I walk Zeke outside.
He sniffs at the grass, at the plants, at the trace of bunny in the air.
I watch him circle the yard: It’s gone.
The vigorous flourish of the tail. The accelerated gait, his canter. All gone. In its place, the all-consuming lethargy.
The panting is incessant. His barrel chest rising and falling, a steam engine chugging, The Little Red Engine That Could: I think I can, I think I can, I think I still can.
He’s parched, always. His long tongue stretches to lap up gulps of water.
And Dad, “I’m hungry. I’m always hungry. I can’t help myself. It’s those damn white pills you wrap in the lunch meat.”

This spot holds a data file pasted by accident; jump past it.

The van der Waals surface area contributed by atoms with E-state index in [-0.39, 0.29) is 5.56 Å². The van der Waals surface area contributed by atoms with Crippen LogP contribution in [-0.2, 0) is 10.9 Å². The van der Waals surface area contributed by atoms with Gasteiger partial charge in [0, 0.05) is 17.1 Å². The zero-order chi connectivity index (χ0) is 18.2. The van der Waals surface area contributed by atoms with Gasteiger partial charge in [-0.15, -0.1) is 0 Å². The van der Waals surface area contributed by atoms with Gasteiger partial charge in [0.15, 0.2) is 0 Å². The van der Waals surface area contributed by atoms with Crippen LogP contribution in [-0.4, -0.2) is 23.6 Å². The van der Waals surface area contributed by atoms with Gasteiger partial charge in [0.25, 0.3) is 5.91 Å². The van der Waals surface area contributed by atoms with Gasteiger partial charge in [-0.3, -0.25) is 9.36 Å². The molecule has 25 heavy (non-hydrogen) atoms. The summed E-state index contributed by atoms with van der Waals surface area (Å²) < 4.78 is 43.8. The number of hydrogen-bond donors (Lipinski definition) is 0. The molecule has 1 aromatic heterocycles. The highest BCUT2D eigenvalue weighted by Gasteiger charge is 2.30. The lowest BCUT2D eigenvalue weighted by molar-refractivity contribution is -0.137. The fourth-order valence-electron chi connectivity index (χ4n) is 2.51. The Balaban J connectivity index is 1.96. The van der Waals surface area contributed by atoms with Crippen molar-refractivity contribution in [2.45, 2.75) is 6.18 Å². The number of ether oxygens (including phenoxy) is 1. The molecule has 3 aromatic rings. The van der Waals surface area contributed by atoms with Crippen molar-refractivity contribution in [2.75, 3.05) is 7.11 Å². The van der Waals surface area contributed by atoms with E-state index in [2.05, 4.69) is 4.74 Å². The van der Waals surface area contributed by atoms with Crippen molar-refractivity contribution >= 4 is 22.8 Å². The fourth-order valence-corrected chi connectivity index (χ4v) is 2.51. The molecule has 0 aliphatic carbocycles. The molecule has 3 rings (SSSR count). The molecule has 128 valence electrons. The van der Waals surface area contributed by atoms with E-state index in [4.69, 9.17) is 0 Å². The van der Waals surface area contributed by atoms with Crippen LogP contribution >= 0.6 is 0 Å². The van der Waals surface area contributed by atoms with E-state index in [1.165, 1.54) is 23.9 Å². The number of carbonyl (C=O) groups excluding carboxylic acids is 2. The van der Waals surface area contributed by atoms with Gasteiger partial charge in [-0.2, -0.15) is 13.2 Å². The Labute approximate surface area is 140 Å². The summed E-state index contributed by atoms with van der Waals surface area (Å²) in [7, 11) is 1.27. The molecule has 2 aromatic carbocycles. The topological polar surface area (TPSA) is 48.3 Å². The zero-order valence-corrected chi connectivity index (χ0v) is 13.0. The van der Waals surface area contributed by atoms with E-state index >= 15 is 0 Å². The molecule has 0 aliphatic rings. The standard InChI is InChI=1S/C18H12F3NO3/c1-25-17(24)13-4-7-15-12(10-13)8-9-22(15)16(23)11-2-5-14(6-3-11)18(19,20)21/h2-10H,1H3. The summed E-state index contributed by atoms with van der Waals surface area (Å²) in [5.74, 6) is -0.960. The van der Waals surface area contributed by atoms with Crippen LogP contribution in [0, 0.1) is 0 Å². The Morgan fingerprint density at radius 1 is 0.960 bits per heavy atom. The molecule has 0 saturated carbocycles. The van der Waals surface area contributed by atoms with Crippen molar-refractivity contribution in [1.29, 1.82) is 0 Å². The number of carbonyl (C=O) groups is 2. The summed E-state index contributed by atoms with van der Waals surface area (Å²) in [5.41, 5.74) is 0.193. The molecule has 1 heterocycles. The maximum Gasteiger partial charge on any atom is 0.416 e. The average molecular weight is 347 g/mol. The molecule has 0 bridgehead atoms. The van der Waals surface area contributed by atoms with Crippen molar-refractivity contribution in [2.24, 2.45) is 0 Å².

The steroid dosage has been lowered, his normal surefootedness slipping. Another stumble up the stairs this morning, his head lunging into the hardwood –and then, a soft, helpless yelp.
Water from a tap drips.
No one is ready for this. No one wants this.
This shot clock is running out.
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